Lavender, Lemon & Mandarin Infused Vinegar

Thought I would share my quick and easy recipe for Infused vinegars with you. They are cheap, take very little effort to make and look fantastic on the shelf! Pick the fresh produce, shove it in the jar, cover it with vinegar, wait a couple of weeks and decant it. As easy as that!

Lavender, Lemon & Mandarin Infused Vinegar

When I was a child, my parents grew most of our produce, and if we didn’t grow it, our friends or neighbours did. The excess bounty was shared, and preserves, jams and pickles were made. I am so lucky that I still have this kind of sharing in my world. As urban in-fill changes our suburbs and shrinks backyards, many people just don’t grow produce anymore, which is a crying shame. You can’t eat money. Also, it’s a satisfying feeling to be able to make something from your own garden.

I use both Lavender and Lemon vinegar for cleaning, diluted by half with water in a squirter bottle. For this lot, the lavender and mandarins came from Max’s and the lemons from my tree, but you can use shop-bought produce, of course.

Lavender, Lemon & Mandarin Infused Vinegar

Easy recipe for homemade Infused Vinegar. Great for cooking, cleaning and sweet, thoughtful gifts!
Prep Time5 minutes
Course: Condiment, Natural Cleaner
Keyword: from the garden, gifts, homemade
Author: Maddy Newman
Cost: .50c per bottle


  • 1 Large glass jar with lid per flavour


  • Vinegar – white, apple cider
  • Mandarins
  • Lemons
  • Lavender


  • Pack your produce into a large jar, but not too tightly. Pour over your chosen vinegar, leaving a 3cm gap at the top of the jar.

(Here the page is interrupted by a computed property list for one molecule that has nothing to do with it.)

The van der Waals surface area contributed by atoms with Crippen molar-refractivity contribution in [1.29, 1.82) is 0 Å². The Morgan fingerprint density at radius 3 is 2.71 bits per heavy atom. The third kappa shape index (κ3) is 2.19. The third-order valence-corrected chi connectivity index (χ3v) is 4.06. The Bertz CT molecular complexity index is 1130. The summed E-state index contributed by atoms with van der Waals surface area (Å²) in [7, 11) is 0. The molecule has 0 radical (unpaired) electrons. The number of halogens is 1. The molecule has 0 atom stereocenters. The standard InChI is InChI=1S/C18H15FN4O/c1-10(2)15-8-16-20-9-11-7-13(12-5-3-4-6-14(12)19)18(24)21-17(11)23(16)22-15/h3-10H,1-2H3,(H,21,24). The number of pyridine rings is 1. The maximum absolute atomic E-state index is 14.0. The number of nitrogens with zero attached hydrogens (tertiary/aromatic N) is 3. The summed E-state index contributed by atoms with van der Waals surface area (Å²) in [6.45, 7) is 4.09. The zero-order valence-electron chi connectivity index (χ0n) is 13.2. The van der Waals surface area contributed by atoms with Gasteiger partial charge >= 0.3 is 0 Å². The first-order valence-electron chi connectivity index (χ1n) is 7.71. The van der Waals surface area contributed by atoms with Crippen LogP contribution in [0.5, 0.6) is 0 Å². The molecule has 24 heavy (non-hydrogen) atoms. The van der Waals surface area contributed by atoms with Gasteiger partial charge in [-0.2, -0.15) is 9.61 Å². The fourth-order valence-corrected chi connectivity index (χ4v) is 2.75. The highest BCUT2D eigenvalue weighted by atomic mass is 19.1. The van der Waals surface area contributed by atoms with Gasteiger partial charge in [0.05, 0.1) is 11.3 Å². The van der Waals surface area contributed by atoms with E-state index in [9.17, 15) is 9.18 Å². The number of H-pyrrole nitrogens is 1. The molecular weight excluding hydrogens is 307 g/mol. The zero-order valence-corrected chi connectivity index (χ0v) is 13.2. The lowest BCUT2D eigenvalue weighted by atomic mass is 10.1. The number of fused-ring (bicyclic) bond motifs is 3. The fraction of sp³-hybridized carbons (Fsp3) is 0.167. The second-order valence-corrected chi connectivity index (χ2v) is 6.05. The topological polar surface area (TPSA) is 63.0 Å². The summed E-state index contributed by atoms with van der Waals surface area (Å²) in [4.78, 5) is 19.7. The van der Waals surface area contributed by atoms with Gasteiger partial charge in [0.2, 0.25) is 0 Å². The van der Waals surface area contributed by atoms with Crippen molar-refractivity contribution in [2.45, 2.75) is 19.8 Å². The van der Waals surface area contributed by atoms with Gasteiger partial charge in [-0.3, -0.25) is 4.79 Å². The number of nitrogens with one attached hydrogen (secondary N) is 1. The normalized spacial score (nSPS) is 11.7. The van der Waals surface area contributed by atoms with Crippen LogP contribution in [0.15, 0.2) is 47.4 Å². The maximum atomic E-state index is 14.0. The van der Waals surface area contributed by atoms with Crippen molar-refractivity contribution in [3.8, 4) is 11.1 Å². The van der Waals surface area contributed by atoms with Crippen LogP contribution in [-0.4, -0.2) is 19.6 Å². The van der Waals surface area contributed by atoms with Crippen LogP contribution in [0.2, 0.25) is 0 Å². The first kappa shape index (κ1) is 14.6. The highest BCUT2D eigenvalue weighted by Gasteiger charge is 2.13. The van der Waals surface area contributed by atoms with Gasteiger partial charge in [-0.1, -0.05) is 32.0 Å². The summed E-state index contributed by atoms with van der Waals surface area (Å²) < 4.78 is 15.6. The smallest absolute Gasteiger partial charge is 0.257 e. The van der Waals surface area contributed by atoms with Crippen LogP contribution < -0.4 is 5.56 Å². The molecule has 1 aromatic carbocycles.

You can use any kind of vinegar and just about any herbs, berries and even nasturtiums! I like to use apple cider vinegar for cooking and the cheapest white vinegar for cleaning.
    Some recipes call for heating the vinegar, but I prefer not to. It may take a little longer to infuse the flavour, but that doesnt bother me.
  • Weight fruit down so it sits under the vinegar. You can use proper ceramic or glass cooking weights tied in muslin cloth, but I just fill a small amount of water in a freezer bag and place in jar on top of fruits. Some of the vinegar will sploosh out in this process, so best to do this at the kitchen sink. Release the excess water and air from the freezer bag over the jar edge (without spilling water inside the jar) and tie knot. Gently manipulate the bag to work air bubbles to side of the jar.
    For herbs, or in this case, lavender, a small circle of greaseproof paper will suffice to hold the produce under the vinegar.
  • Seal the jar and label with date. If its a metal lid, cover jar top with clingwrap before you seal as the vinegar reacts with metal. Allow to sit for 3 weeks in a cool dark place, giving a little shake every few days.
  • To decant vinegar, pour into clean bottles or jars through a funnel double-lined with muslin or cheesecloth. You may need to strain twice to catch sediment.
    Label and date. Compost the remaining pulp.
  • For Lavender vinegar:
    This one is my favourite. Great all-rounder. Brilliant for all cleaning, and add a sploosh in the washing. A couple of lavender sprigs for decoration in the decanted bottle looks so pretty on the shelf, too.
    Gather a large bunch of lavender flowers and pack the flower heads into your jar. Use the cheapest white vinegar. You can use dried lavender flowers, but fresh lavender blooms will give you the best quality and colour.
  • For Mandarin vinegar:
    Halve fruit across the centre and pack into jar. Use apple cider or a good white vinegar. Looks gorgeous in the jar.
    Lovely summery flavour, great to use for salad dressings and marinades.
  • For Lemon vinegar:
    Method 1. For cooking.
    Peel the lemon as you would an apple, avoiding most of the white pith. Pack peels into jar. Need at least a dozen lemons or more. Use Apple Cider or a good white vinegar base.
    Method 2. For cleaning.
    Use the whole lemon, quartered, and pack into jar. Use the cheapest white vinegar. The juice of the lemon intensifies the strength of the cleaner. Folk say the lemon vinegar is not good for marble and stone benches, so I guess do a small patch test where no one sees. Great for the bathroom.
    Squeeze the remaining lemons. Juice keeps for ages frozen in icecube trays. Once frozen, store in snap lock bags.
  • Decant the vinegar into small pretty bottles for a sweet homemade gift.